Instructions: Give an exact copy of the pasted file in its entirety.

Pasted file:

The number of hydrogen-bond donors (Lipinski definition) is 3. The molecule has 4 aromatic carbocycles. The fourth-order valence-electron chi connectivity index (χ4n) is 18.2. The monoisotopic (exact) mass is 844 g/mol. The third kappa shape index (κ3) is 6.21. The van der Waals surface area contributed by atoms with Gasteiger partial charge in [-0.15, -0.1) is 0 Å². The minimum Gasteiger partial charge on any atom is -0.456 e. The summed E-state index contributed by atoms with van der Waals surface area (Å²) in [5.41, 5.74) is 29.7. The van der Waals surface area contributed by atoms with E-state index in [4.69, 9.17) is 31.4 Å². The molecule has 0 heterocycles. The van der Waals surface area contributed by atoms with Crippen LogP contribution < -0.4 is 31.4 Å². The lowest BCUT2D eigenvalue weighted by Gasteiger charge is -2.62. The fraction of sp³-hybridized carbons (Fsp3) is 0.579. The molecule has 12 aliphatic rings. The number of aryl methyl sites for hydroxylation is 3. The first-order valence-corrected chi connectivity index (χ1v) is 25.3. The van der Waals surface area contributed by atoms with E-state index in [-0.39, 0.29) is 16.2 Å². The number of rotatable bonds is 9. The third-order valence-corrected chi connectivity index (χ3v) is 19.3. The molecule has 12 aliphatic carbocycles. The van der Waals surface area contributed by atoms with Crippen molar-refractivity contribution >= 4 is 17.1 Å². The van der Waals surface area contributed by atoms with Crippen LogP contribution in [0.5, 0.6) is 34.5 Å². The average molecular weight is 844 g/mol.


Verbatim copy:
The number of hydrogen-bond donors (Lipinski definition) is 3. The molecule has 4 aromatic carbocycles. The fourth-order valence-electron chi connectivity index (χ4n) is 18.2. The monoisotopic (exact) mass is 844 g/mol. The third kappa shape index (κ3) is 6.21. The van der Waals surface area contributed by atoms with Gasteiger partial charge in [-0.15, -0.1) is 0 Å². The minimum Gasteiger partial charge on any atom is -0.456 e. The summed E-state index contributed by atoms with van der Waals surface area (Å²) in [5.41, 5.74) is 29.7. The van der Waals surface area contributed by atoms with E-state index in [4.69, 9.17) is 31.4 Å². The molecule has 0 heterocycles. The van der Waals surface area contributed by atoms with Crippen LogP contribution < -0.4 is 31.4 Å². The lowest BCUT2D eigenvalue weighted by Gasteiger charge is -2.62. The fraction of sp³-hybridized carbons (Fsp3) is 0.579. The molecule has 12 aliphatic rings. The number of aryl methyl sites for hydroxylation is 3. The first-order valence-corrected chi connectivity index (χ1v) is 25.3. The van der Waals surface area contributed by atoms with E-state index in [-0.39, 0.29) is 16.2 Å². The number of rotatable bonds is 9. The third-order valence-corrected chi connectivity index (χ3v) is 19.3. The molecule has 12 aliphatic carbocycles. The van der Waals surface area contributed by atoms with Crippen molar-refractivity contribution >= 4 is 17.1 Å². The van der Waals surface area contributed by atoms with Crippen LogP contribution in [0.5, 0.6) is 34.5 Å². The average molecular weight is 844 g/mol.